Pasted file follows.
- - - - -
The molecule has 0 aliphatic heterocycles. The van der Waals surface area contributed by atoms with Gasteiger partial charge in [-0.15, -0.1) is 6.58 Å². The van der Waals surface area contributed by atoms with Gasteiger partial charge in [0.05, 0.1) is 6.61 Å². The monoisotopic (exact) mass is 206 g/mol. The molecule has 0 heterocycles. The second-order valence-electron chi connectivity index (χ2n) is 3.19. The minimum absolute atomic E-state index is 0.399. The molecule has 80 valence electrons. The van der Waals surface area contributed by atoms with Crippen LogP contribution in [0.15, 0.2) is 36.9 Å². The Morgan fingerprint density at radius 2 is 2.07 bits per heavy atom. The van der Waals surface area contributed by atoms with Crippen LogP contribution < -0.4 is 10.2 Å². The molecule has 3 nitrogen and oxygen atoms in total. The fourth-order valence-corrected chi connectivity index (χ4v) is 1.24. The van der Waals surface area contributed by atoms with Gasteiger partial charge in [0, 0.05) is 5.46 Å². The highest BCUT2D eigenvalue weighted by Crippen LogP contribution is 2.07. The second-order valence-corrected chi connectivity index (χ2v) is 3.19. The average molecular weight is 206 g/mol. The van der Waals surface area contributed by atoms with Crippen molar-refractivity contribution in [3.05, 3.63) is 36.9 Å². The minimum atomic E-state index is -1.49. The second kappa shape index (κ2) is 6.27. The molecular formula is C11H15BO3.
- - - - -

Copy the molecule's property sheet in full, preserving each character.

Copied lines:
The molecule has 0 aliphatic heterocycles. The van der Waals surface area contributed by atoms with Gasteiger partial charge in [-0.15, -0.1) is 6.58 Å². The van der Waals surface area contributed by atoms with Gasteiger partial charge in [0.05, 0.1) is 6.61 Å². The monoisotopic (exact) mass is 206 g/mol. The molecule has 0 heterocycles. The second-order valence-electron chi connectivity index (χ2n) is 3.19. The minimum absolute atomic E-state index is 0.399. The molecule has 80 valence electrons. The van der Waals surface area contributed by atoms with Crippen LogP contribution in [0.15, 0.2) is 36.9 Å². The Morgan fingerprint density at radius 2 is 2.07 bits per heavy atom. The van der Waals surface area contributed by atoms with Crippen LogP contribution < -0.4 is 10.2 Å². The molecule has 3 nitrogen and oxygen atoms in total. The fourth-order valence-corrected chi connectivity index (χ4v) is 1.24. The van der Waals surface area contributed by atoms with Gasteiger partial charge in [0, 0.05) is 5.46 Å². The highest BCUT2D eigenvalue weighted by Crippen LogP contribution is 2.07. The second-order valence-corrected chi connectivity index (χ2v) is 3.19. The average molecular weight is 206 g/mol. The van der Waals surface area contributed by atoms with Crippen molar-refractivity contribution in [3.05, 3.63) is 36.9 Å². The minimum atomic E-state index is -1.49. The second kappa shape index (κ2) is 6.27. The molecular formula is C11H15BO3.